On being apprehended and brought to court in compliance with a warrant, the apprehended person could then expect to be remanded under s 84 of the Justices Act when the person apprehended may apply for bail and, commonly, could expect to have the proceeding adjourned until the committal hearing takes place.  Mr Rice submitted that committal proceedings are based on the existence of a charge before the court and the presence of the defendant to answer it unless an exemption applies.
  8. [20]
    He also submitted that the term “committal proceeding” where used in s 590AD of the Queensland Criminal Code took on its meaning from the nature of the disclosure obligations imposed by the chapter division in which it appeared.  He argued that, in context, the term could only be interpreted as applicable to a proceeding between parties being prosecuted before a court where the duty to disclose is imposed on the “prosecution” which is defined as “the person in charge of the prosecution or person appearing for the prosecution”. 
  9. [21]
    In the present case, he pointed out, there is, as yet, no such person because there is only a warrant but no prosecution.
  10. [22]
    He also pointed to the terms of s 590AH(2) requiring disclosure of witness statements “for each proposed witness for the prosecution” and “a copy of anything else on which the prosecution intends to rely at the proceeding” and other references in s 590AJ dealing with disclosure that must be made on request and identifying, for a relevant proceeding, what the prosecution must, on request, give the accused person. 
  11. [23]
    Thus, he submitted, the proceeding to which the sections apply is one between parties involving the giving of evidence and cannot sensibly be argued to apply before arrest with the consequence that the term “relevant proceeding” could not extend to that early stage of the criminal process.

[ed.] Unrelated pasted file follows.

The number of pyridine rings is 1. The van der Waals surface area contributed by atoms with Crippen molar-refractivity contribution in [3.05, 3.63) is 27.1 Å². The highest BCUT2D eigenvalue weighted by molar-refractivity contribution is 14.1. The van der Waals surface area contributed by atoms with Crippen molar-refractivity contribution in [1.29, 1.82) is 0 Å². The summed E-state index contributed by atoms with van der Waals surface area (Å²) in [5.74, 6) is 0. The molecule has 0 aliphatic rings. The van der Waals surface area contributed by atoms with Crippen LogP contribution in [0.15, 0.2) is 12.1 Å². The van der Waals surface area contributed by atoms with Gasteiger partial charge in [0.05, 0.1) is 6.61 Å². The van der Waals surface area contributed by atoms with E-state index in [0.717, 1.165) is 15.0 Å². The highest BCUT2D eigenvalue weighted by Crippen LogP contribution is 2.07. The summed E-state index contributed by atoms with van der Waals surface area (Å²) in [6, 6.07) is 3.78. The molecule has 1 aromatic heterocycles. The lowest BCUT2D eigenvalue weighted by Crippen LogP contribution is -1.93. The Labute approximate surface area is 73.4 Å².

12. [24]
    He also pointed out that the obligation to disclose depended in many instances on whether the statement or thing was in the “possession of the prosecution” which was defined to mean “in the possession of the arresting officer or a person appearing for the prosecution”:  see s 590AE(2).  Where there was neither an arrest nor a matter before the court, those provisions made it clear that the disclosure regime surrounding a “relevant proceeding” only applied post-arrest.

Conclusion

  1. [25]
    In my view, the submissions for the respondent are compelling, namely that in circumstances such as these where the warrants have not even been executed and there is no party before the court nor a prosecutor, then the obligation to disclose in respect of a committal proceeding has not yet arisen. 

Order

  1. [26]
    Accordingly, the application is dismissed.  I shall hear the parties as to costs.
Close

Editorial Notes

  • Published Case Name:

    Williams v Commonwealth Director of Public Prosecutions

  • Shortened Case Name:

    Williams v Director of Public Prosecutions (Cth)

  • MNC:

    [2019] QSC 318

  • Court:

    QSC

  • Judge(s):

    Douglas J

  • Date:

    19 Dec 2019

  • White Star Case:

    Yes

Litigation History

Event Citation or File Date Notes
Primary Judgment [2019] QSC 318 19 Dec 2019 Application for declaratory relief that the prosecution's disclosure obligations under the Criminal Code (Qld) apply to two complaints made in support of warrants for the arrest of the applicant; application dismissed: Douglas J.

Appeal Status

No Status